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In ‘unprecedented’ hiatus, Daesh media offline for a day

By AFP - Nov 23,2017 - Last updated at Nov 23,2017

BEIRUT — The Daesh terror group's online propaganda channels went mysteriously quiet for more than a full day between Wednesday and Thursday, in what analysts said was an "unprecedented" silence. 

Daesh, which uses messaging application Telegram to broadcast daily updates on military operations and claims of attacks, published nothing between 0900 GMT on Wednesday and 1001 GMT on Thursday. 

Charlie Winter, senior research fellow at the International Centre for the Study of Radicalisation and Political Violence, called the silence "unprecedented". 

"The deceleration in the production of Daesh media has been particularly profound over the last couple of weeks," said Winter. 

"But there were no 24-hour periods when it was completely silent," he told AFP. 

Daesh’s Telegram channels usually post more than a dozen messages each day, ranging from multilingual radio broadcasts on battlefield achievements to pictures of civilian life in the group's self-styled "caliphate". 

On Wednesday, however, the group posted in a brief 30-minute window, skipping its usual "daily broadcast" entirely.

It then went dark until Thursday, breaking its silence with a four-minute radio segment on operations in eastern Syria and Iraq, only in Arabic.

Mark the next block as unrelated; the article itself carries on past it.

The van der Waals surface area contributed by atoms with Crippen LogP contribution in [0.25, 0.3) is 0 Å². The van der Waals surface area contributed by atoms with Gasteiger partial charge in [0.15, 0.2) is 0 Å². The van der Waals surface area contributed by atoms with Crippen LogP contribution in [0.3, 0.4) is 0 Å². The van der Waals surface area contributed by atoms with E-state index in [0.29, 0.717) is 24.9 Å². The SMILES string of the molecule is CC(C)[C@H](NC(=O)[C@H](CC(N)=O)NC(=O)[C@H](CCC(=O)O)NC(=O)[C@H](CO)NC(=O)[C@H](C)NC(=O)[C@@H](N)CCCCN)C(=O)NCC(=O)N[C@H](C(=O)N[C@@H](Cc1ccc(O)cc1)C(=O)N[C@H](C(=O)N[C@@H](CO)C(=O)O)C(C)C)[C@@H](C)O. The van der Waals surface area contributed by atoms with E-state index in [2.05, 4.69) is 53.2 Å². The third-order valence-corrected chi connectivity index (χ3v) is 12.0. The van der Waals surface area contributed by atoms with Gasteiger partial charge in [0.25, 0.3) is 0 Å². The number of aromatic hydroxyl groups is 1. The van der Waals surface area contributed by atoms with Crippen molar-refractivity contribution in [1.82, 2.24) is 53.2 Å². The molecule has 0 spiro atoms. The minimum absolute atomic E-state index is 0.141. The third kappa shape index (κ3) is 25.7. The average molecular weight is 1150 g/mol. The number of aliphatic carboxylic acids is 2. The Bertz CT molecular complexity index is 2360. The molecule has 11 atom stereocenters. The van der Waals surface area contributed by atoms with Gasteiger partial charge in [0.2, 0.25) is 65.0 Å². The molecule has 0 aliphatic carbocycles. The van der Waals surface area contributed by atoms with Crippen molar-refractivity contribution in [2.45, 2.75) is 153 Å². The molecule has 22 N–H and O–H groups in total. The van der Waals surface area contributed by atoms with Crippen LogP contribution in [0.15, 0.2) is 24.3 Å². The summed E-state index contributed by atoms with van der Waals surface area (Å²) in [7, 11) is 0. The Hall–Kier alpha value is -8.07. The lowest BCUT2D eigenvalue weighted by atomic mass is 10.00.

In 2017, Daesh has lost control of Mosul and Raqqa, its two main hubs in Iraq and Syria respectively, and in recent days was ousted from the last towns it held in each country. 

A US-led coalition backing offensives against Daesh in both countries has specifically targeted extremists involved in media output — which could partly explain the drop-off, said Winter. 

"Daesh media infrastructure has taken a real battering over the last few months and because of that, something is changing," he said.

Daesh could be physically relocating relevant offices or members, added Winter, but it may also be laying out a new media strategy to match its own shift from a territorially based organisation to a covert insurgency. 

"It feels and looks like it's gone underground," he said. 

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